Elevator pitch: “Project HIRE is the oldest and largest provider of supported employment in New Jersey. Our Executive Director started Project HIRE more than 37 years ago, as a job coach. Today, we serve around 550 people in 14 counties. Our staff are out in the community every day helping folks with disabilities to either look for work, maintain the jobs that they have, or learn new ones.” 

 

Why it works: Project Hire’s elevator pitch makes a memorable impression right out of the gate by stating that it is the “oldest and largest provider” of employment services in the state of New Jersey. If you were a potential donor or client, this claim would certainly make Project Hire stand out from the crowd.  

Of course, it doesn’t just rely on superlatives to make its point — it backs these up with hard data:    

 

  • started 37 years ago
  • serves 550 people 
  • in 14 counties 
 

Finally, Project Hire brings it home with a very specific example that illustrates what supported employment looks like in action. It’s a remarkably effective strategy that helps Project Hire be remembered over anyone else in the room.  

Elevator pitch: “ODC was founded in 1965 and supports individuals with disabilities in Central and North Central Wisconsin by providing skills training and employment services, and assistance in becoming more active in their communities. In 2020, ODC provided services to more than 900 individuals. ODC relies on community support to provide a variety of employment and community services for people with disabilities. Government funding for our services does not and will never fully cover the costs of offering quality services.”  

Image Source: ODC

Why it works: ODC realizes that not everyone will be familiar with industry terms like “transition services” or “day programs”, so they offer an easily accessible explanation of what the organization does. This is followed up with some impressive data to show how important ODC’s work is to the community: it provided services to more than 900 individuals in 2020! 

 

It then goes on to explain why the organization needs donations, emphasizing the fact that government funding will never cover the cost of offering quality services. Impressively, ODC does all of this in just four sentences. This would make a slam-dunk elevator pitch for a fundraising event.  

Elevator pitch: “SpArc Philadelphia is a family of organizations, including The Arc of Philadelphia, that’s an advocacy organization, and SpArc Services, that’s a day service provider. We work with people with disabilities and their families to ensure that they live their lives to their full potential and that they’re included in the community as much as they possibly can be… If somebody wants to learn how to paint or they want to have their artwork exhibited throughout the city, we’re going to make that happen for them. If somebody wants to be employed, we’re going to help them be employed.”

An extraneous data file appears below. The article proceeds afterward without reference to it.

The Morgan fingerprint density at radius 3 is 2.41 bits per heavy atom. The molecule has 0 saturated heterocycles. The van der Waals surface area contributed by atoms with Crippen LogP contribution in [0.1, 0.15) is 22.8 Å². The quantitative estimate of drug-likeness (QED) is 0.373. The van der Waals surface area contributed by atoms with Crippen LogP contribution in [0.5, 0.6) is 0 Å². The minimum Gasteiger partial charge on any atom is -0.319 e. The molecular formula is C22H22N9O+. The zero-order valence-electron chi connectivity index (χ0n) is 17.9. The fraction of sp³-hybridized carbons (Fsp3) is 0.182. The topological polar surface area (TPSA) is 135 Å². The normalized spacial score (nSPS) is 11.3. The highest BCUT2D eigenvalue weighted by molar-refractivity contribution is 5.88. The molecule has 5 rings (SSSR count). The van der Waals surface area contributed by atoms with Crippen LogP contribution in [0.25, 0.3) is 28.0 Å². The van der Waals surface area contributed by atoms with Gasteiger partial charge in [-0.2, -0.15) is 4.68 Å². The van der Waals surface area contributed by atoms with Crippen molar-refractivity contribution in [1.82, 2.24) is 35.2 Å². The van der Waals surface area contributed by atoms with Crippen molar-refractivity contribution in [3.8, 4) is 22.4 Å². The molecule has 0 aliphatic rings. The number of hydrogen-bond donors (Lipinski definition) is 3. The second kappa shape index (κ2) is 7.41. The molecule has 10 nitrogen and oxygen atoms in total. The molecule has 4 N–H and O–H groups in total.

Why it works: In spite of what the name suggests, a good elevator pitch shouldn’t feel like you’re being pitched or sold to. That’s why we love SpArc’s elevator pitch in this video: it feels like we’re having a friendly conversation with CEO Laura Princiotta. She offers several examples of SpArc programs, helping us visualize what being a participant is like. If we were considering donating to SpArc, we would immediately understand how our donation would benefit individuals with disabilities in our community. 

 

Also, while we realize this is a scripted video, notice how well-rehearsed it is. The entire speech flows effortlessly, without sounding robotic — which is why practicing your elevator pitch in front of the mirror until you’re comfortable and relaxed is so important.  

Elevator pitch: “We are a nonprofit organization — you’ll be happy to know this — headquartered in Ames, the home of Iowa State University (go Cyclones!). We help individuals with disabilities, their families, and the aging to achieve and maintain financial independence. So we help people be able to get what they need. I know that you love animals — so if you need help with getting a service animal, we can help with that.” 

Why it works: Structurally, Able Up Iowa’s elevator pitch is similar to SpArc’s. It begins with a straightforward explanation of what Able Up is and who it’s for — a nonprofit that helps individuals with disabilities achieve financial independence. Then, Executive Director Anna Magnusson reinforces that idea by listing some examples, like helping clients get a service animal.  

 

We can tell from the delivery that Anna has given this elevator pitch many times before, but what stands out is how she expertly tailors the pitch to her listener. Watch how she ties each statement back to his interests — for example, when she references Iowa State University, or observes that he loves animals. This is a great example of how you can tweak your elevator pitch to your audience in order to make it more engaging.  

Use these elevator pitch examples to inspire your own

Your elevator pitch won’t look exactly like these examples, nor should it. What’s important is that you’ve planned out and rehearsed what you want to say when someone asks you to tell them about your organization. 

 

Having an answer ready that is succinct, memorable, and interesting will help open the door to a longer conversation. It all starts with your elevator pitch.